number of fuzzy linkage programs. Anyone interested in some of the finer
inequalities to linear forms.
From: Ian Whitlock
Sent: Thursday, October 31, 2002 3:36 PM
Subject: Re: SQL Question - Doing equijoins and getting this log message
Sometimes there is no way to execute an SQL join without comparing every
record in the first set with every record in the second. There is nothing
wrong with this, but it may take a long time to execute. The message in
translation says, "None of my short cut tricks are going to work on this
problem the way you phrased it, I am using brute force to please you." If
you are satisfied with the performance, who cares? If you are not, then the
message tells you to modify the code so that it could apply a short cut, or
get another problem. Sometimes problems can only be solved with brute force
and you need to get a bigger and faster computer, or give up. (Say that for
the best formulation of the problem, the estimated CPU time is 1 century to
finish the task, then give up or at least wait a few years.)
An equi-join says that the WHERE condition can be structured as a request
that two entities be equal with possibly other conditions joined to the
equal condition by an AND. For example,
where x = y equi-join
where x = y and z > 5 equi-join
where x = y
and ( any kind of complexity you wish ) equi-join
where x = y or z > 5 not an equi-join
In the last case the restriction to Z > 5 might be so strong that you could
use a UNION in which the first part used X = Y equi-join and the second part
uses brute force but the remaining amount of data is so small that it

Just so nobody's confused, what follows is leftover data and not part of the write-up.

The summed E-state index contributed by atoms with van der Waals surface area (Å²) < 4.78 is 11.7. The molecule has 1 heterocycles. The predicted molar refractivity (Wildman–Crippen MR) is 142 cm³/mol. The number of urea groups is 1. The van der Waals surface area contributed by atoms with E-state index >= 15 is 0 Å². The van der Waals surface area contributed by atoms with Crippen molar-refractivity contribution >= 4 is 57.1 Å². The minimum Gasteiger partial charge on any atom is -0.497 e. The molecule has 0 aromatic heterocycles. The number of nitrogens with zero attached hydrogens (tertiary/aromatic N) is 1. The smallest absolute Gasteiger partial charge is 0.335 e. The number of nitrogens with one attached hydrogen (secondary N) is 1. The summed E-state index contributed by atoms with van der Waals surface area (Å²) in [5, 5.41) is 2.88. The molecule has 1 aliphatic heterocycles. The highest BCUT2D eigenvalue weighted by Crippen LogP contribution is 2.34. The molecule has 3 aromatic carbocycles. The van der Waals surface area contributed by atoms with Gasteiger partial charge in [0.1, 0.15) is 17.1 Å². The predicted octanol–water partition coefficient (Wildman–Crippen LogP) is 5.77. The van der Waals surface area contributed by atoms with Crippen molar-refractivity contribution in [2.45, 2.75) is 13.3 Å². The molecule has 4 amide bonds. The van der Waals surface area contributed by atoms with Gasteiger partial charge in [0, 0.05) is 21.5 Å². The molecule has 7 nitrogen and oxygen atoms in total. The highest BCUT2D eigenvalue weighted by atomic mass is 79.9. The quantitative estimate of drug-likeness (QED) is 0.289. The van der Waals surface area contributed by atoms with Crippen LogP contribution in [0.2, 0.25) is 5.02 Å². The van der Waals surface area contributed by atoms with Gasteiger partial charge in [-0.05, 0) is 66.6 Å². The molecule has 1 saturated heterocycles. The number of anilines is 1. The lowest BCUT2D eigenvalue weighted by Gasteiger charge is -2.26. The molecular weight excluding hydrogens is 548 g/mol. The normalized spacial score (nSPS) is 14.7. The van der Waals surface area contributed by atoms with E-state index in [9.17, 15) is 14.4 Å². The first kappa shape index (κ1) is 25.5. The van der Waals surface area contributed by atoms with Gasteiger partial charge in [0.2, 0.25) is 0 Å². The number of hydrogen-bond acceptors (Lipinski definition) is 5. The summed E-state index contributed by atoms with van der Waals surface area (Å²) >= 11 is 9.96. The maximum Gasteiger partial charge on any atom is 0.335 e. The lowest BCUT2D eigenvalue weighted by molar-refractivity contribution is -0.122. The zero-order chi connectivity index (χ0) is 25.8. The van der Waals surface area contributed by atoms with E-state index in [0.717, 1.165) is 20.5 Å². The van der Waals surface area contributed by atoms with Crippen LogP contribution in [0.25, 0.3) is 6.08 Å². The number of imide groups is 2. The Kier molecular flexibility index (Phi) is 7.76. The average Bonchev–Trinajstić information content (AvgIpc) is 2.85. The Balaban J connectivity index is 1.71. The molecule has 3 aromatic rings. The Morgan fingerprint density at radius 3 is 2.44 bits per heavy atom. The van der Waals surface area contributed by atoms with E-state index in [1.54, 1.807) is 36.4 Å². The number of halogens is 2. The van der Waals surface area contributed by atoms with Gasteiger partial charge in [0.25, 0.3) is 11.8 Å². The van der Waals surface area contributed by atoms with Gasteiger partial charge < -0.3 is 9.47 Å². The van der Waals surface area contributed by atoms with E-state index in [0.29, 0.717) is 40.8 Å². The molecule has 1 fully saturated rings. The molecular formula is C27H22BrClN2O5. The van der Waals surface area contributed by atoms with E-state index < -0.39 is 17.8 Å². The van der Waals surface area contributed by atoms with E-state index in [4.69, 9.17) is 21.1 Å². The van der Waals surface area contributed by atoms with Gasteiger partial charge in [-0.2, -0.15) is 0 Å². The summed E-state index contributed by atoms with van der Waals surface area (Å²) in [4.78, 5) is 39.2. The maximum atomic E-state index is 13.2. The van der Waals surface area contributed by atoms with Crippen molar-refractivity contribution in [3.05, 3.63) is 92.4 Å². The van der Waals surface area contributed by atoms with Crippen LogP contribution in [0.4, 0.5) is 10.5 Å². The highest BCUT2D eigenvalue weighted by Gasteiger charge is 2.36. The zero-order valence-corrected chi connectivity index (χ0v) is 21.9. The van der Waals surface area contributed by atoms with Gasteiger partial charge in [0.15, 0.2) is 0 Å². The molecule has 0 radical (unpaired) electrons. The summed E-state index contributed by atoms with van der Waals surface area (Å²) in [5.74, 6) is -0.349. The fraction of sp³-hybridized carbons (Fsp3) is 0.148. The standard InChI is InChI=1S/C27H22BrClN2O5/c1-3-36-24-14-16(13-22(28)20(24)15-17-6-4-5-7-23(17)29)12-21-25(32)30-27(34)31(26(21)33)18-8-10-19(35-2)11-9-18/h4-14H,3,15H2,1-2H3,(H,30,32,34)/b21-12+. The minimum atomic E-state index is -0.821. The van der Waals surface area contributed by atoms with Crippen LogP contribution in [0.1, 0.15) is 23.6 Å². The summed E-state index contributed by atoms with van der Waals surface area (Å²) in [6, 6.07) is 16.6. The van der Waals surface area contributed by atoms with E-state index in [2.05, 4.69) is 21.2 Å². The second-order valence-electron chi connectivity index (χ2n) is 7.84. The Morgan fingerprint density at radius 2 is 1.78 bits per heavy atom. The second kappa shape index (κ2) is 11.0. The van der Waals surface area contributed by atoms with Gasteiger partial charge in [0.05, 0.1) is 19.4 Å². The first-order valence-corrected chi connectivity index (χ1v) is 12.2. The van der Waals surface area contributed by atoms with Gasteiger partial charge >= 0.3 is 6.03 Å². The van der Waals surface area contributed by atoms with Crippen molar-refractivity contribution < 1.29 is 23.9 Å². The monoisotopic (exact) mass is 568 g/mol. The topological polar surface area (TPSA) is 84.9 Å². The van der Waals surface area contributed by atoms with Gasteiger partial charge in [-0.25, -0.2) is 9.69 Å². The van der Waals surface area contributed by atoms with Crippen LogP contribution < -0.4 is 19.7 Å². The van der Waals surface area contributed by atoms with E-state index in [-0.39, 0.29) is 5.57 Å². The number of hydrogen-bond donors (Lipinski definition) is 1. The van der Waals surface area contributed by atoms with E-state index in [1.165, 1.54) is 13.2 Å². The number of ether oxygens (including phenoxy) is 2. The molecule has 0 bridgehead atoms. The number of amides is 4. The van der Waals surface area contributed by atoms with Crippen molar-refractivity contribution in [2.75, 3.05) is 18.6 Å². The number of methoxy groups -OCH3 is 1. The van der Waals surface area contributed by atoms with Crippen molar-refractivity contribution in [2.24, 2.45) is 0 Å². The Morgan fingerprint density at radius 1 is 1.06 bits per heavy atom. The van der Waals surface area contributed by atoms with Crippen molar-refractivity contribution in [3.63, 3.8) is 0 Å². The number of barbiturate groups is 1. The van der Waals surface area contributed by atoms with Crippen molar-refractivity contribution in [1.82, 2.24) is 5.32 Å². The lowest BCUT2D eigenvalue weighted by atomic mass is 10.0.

doesn't matter. Or possibly you might have extra information, say when Z >
5 then X = Y + 9. Again you could improve the performance with a UNION of
The significance of an equi-join is that at worst you can sort and merge.
This means there is a way to know when to stop comparing records, hence it
is usually more efficient that brute force where all pairs must be compared.
This does not necessarily mean faster execution, but it often does and the
computer doesn't see the necessity for resorting to brute force. For
example, you have
where x < y
So you create a new variable Z always 0 and then use the condition
where x < y and z = 0
Now you have an equi-join, but the new WHERE is not one bit better than the
previous one, because the equi-part adds no new information to the problem.
Howard Schreier is the master of rephrasing problems to introduce
equi-joins. My all time favorite occurred around 1993 when someone on SAS-L
posed the question of finding records with near values of X, say
where abs ( a.x - b.x ) <= 1
(I think the value was 2.3, but let's work with 1 anyway.) Howard saw that
the above implies one of the following is always true
round ( a.x , 1 ) = round ( b.x , 1 )
round ( a.x , 1 ) = round ( b.x , 1 ) + 1
round ( a.x , 1 ) = round ( b.x , 1 ) - 1
So he introduced a third data set, C, with 3 records having variable R in
(0, 1 , -1). The condition then became
where abs ( a.x - b.x ) < 1
and round ( a.x , 1 ) = round ( b.x , 1 ) + c.r
This speeded up the performance significantly.
Sent: Thursday, October 31, 2002 11:54 AM
Subject: SQL Question - Doing equijoins and getting this log message
I'm looking for some more information and an understanding of this message
in the log after running an sql program, matching each row of a table with
itself using a WHERE statement that prevents a row from matching with itself
or others before it in the order of the original rows (i.e. line1 > line2).
It's a modified program from the fuzzy matching programs put up on Charles
create table matches as
select t1.lineID as lineID1,t2.lineID as lineID2,
t1.idno as idno1, t2.idno as idno2,
from scenarios as t1, scenarios as t2
where t1.lineID < t2.LineID ;
I've searched the SAS-L archives and SAS Tech Support, and found some
interesting tidbits, but not any info on this specific log message.
Here is the message:
NOTE: The execution of this query involves performing one or more Cartesian
product joins that can not be optimized.
Is this a worry? Can this be corrected, if so?
Thanks for any input and/or opinions.
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